Why Become a Migration and Global Governance Specialist?
If you are concerned about the vulnerability and human security problems confronting irregular migrants, migrant workers and their families, refugees, human trafficking victims, internally displaced persons (IDPs), and other people around the world and in the U.S., this specialization will help you obtain the key skills and knowledge to promote the rights that protect these vulnerable populations.
You will be prepared for a range of careers, including the following:
- Policy analyst at federal and state government agencies, regional and international organizations, NGOs, and CSOs
- Policy researcher at think tanks, foundations, and nonprofits
- Project manager, information management officer, data coordinator, and program coordinator at regional and international organizations
- Data and management analyst
- Economic development country specialist
- Analyze and develop a clear understanding of institutions, processes, trends, and patterns in global governance.
- Develop a clear understanding of trends and patterns in international migration, and associated challenges to human rights and all forms of security including human trafficking.
- Understand the challenges of the existing global rules, norms, and regulations as well as domestic, regional, and international regimes, and legal frames that manage migration flows.
- Understand why governments and international organizations do what they do in global governance, and how they could do better and make it more inclusive, equitable, effective, and development friendly.
- Acquire professional skills in international negotiations, conflict resolution, dispute settlement, public speaking, and policy paper writing.
- Learn to develop and advocate for policies to protect migrants’ rights and improve social and economic conditions.
- Develop independent research and gain a deeper understanding of pressing migration issues.
- Learn and apply qualitative and quantitative research methods training, field research experiences, and data analysis.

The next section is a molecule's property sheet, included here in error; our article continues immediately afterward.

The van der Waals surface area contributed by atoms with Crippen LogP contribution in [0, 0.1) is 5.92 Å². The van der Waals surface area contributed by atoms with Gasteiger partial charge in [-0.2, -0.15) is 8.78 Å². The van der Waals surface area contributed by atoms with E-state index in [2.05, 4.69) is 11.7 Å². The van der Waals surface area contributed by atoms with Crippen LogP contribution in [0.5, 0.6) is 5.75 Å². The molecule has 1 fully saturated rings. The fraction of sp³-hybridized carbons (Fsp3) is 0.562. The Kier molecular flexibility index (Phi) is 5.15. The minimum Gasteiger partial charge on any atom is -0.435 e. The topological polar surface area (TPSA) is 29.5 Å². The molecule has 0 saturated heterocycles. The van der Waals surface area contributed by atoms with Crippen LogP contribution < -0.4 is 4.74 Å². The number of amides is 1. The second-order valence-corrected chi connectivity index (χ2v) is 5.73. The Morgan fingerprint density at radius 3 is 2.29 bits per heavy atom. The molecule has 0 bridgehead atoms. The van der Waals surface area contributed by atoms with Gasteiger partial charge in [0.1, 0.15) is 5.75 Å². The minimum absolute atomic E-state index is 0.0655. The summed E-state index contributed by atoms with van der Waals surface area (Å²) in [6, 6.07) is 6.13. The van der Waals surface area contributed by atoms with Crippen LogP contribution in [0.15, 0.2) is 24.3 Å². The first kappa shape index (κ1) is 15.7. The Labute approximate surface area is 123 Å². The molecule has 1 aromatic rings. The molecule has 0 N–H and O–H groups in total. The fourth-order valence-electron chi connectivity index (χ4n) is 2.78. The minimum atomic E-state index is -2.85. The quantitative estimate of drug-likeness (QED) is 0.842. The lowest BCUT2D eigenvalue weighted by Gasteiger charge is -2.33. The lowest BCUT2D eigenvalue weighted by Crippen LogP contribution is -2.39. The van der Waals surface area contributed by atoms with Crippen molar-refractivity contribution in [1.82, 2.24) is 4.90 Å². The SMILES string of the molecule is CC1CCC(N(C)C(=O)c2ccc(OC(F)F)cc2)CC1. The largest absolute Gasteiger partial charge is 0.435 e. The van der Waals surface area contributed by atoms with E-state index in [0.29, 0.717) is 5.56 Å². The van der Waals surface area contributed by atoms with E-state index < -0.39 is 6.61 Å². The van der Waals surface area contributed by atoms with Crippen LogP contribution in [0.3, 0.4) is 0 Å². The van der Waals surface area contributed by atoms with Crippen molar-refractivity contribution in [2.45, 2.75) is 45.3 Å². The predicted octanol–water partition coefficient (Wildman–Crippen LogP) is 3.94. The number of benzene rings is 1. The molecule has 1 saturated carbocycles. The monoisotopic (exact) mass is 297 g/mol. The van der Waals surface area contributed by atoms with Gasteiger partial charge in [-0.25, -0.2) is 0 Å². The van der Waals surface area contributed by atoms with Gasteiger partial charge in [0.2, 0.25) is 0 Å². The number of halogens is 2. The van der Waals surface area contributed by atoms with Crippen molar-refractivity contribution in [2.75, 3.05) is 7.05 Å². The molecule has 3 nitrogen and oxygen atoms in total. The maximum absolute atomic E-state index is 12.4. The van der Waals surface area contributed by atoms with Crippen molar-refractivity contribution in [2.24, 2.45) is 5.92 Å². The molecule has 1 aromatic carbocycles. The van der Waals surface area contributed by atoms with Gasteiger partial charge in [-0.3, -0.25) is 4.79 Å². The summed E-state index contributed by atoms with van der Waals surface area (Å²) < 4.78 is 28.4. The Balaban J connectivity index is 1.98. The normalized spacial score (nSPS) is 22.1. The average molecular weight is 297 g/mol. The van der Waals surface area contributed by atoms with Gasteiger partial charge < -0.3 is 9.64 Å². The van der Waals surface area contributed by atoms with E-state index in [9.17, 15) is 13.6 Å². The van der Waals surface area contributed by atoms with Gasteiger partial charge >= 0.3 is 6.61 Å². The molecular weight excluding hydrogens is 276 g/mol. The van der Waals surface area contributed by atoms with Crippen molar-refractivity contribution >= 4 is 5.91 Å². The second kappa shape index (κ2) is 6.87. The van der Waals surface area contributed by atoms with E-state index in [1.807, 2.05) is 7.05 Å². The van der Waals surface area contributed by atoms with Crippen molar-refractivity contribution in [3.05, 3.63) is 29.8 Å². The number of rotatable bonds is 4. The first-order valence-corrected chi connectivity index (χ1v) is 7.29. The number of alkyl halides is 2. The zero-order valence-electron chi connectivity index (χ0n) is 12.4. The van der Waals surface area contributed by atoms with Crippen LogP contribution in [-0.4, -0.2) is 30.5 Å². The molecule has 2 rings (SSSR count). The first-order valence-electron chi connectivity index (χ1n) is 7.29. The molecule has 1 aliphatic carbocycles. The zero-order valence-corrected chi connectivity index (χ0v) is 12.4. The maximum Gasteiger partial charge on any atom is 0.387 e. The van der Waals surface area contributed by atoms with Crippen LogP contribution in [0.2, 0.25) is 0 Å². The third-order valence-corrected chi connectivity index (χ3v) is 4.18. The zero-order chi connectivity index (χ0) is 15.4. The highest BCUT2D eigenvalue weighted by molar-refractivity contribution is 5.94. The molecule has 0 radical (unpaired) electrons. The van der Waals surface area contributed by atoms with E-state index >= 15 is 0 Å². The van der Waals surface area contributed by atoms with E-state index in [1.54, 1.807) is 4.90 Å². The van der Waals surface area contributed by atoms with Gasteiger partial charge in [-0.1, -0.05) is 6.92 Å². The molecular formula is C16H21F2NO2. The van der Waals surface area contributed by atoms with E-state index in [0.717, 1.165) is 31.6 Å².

- Study the domestic and international regimes that manage migration flows, human trafficking, and human security challenges.
- Learn to develop and advocate for policies to protect the rights of all migrants, trafficking victims, and other populations who experience human security vulnerabilities, and help them improve their social and economic conditions.
- U.S. Migration Policy in the 21st Century
- International Migration, Security, and Human Rights
- Conflict, Security, and Development
- Globalization and Development
- China Practicum
- Comparative Migration Policies
- U.S. Immigration Policy in the 21st Century
- U.S.-Mexico Relations
- Negotiating Global Governance for Development
- Non-State Armed Actors
- Seminar: East Asia—Social, Economic, and Political Challenges
- Global Politics
- Globalization, Terrorism, and Global Insurgency
- Human Trafficking
- Citizen Security and Human Development Latin America (taught in Spanish)
You have several opportunities to gain professional experience and supplement your studies:
- Enroll in a long-term immersive learning program that involves migration and global governance, such as the International Professional Service Semester.
- Secure a related internship with a nonprofit organization, international organization, or government agency, such as the following:
- Law firms
- CSO networks
- Think tanks such as the Migration Policy Institute
- Local and state departments and national agencies dealing with migrants and other vulnerable peoples’ needs
- U.S. Department of State Office to Monitor and Combat Trafficking in Persons
- International organizations such as the International Organization for Migration (IOM), United Nations High Commissioner for Refugees (UNHCR), United Nations Office on Drugs and Crime (UNODC), International Labor Organization (ILO), Human Rights Watch, International Rescue Committee (IRC), Catholic Relief Services, International Justice Mission (IJM), Amnesty International, and Polaris Project
- Learn analytical and advocacy skills and competencies beyond classes offered at the Institute through active participation or workshops in local, regional, or national organizations, CSO networks, and coalitions dedicated to migration, human trafficking, or human security.
- Develop a professional portfolio including information on your course work, experiential projects (internship, immersive learning trip, and practicum), online courses, workshops, academic or professional conferences, and professional and volunteer work related to this specialization.
Your Network of Support
- Students have direct access to our faculty, who combine academic expertise with years of professional experience. They mentor and guide you through your studies on campus as well as during your immersive learning.
- Our Center for Advising and Career Services (CACS) provides you with customized advising and professional development services.
- A dedicated staff for immersive learning advises students interested in participating in semester-long immersive learning programs, fellowships, and co-ops, while also building a network of international and U.S.-based internship opportunities at field and headquarters locations.
- Our Alumni Relations Office maintains alumni connections to support your efforts in finding the the right connections for your professional future.